Published on Jul 24, 2018
Fasted Training vs Eating Before Workouts: Study Compares the Difference – Thomas DeLauer
This is the official fasted training versus non-fasted training video. What I mean by that is we’re going to look at some of the science between what happens when you train in a completely fasted state, whether it’s overnight or after an intermittent fast, or if you’re training after eating some food.
It’s a common battle that’s occurring on the internet. It’s a common battle that people talk about all the time. Which is better? You get a little bit more power when you’re training with a little bit more energy in your system, but you might get a better response if you’re training in a fasted state. So let’s look at the science, and there’s one particular study that I want to reference that’s going to break it all down and give us some clear cut answers.
But the first thing that I want to talk about before we go into any detail on anything is I want you to stop worrying about if you’re going to lose muscle or not. Here’s the thing, if you work out for long enough, if you work out for long periods of time, yeah, you’re going to burn up some muscle, but if you’re training in a fasted state, the last thing I want you to worry about is losing muscle. Whether you’re a man or woman, it doesn’t matter. You’re not going to lose as much muscle as you think, if any. The fact is you have way too many hormones that are skyrocketing when you’re in a fasted state that far supersede the effects of catabolizing muscle.
You have high amounts of human growth hormone that stop the breakdown of muscle. Okay? But the other thing is once you’ve been fasted for a longer period of time, your liver starts to produce something known as BHB, Beta-Hydroxybutyrate, which is a ketone body. That ketone body stops what is called leucine breakdown or leucine oxidation. Leucine is an amino acid, and that amino acid is at the forefront of catabolism, muscle breakdown. It’s very simple. If we have leucine in the equation, you’re not breaking down muscle. If leucine is oxidizing, you’re breaking down muscle.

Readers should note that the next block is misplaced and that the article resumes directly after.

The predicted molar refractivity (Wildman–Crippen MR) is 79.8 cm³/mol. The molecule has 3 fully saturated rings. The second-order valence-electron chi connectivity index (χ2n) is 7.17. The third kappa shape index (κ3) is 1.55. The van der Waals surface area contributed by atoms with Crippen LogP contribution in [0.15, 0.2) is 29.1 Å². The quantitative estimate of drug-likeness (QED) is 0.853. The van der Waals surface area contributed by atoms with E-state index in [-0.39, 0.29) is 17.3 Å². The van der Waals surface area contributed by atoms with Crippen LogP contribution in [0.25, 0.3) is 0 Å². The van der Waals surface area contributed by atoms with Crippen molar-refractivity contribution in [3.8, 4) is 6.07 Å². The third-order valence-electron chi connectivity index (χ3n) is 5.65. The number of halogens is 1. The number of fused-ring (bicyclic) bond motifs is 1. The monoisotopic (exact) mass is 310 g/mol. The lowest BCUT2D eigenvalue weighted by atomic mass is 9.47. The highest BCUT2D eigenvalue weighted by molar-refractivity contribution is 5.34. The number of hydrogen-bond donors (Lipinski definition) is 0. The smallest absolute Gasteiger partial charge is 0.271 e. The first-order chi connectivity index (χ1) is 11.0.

In the case of fasting, when you have ketones present from a fast, it doesn’t mean you have to be in ketosis, it just means you’ve been fasted, you have enough of this overall ketone production to make it so that you’re not going to burn up that muscle, and you’re not going to go into that leucine oxidation.
So now that that’s out of the way, let’s truly talk about the difference between training fasted and training fed, and there’s one study in particular that really took a good look at this. It was published in the Journal of Physiology, and it took a look at something entirely different from what we’re used to seeing.
You see, normally the argument for fasted cardio is really simple. It’s kind of bro science, but it kind of makes sense at the same time. People will say that fasted cardio is good simply because you’re burning through all of your glycogen. Glycogen is your stored carbohydrates in your muscle. So they say that because you’re training in a fasted state, you burn through that glycogen, and your body has no choice but to start burning fat because you’ve already gone through the glycogen. That’s a simple theory, and it kind of makes sense, but it’s not the truth. That’s not why fasted cardio is better. That’s not how it works.
So what this study looked at is it looked at something known as intramyocellular lipids. You see inside of our muscles, we have little itty bitty, teeny, tiny bits of fat.
I’ll see you next time,
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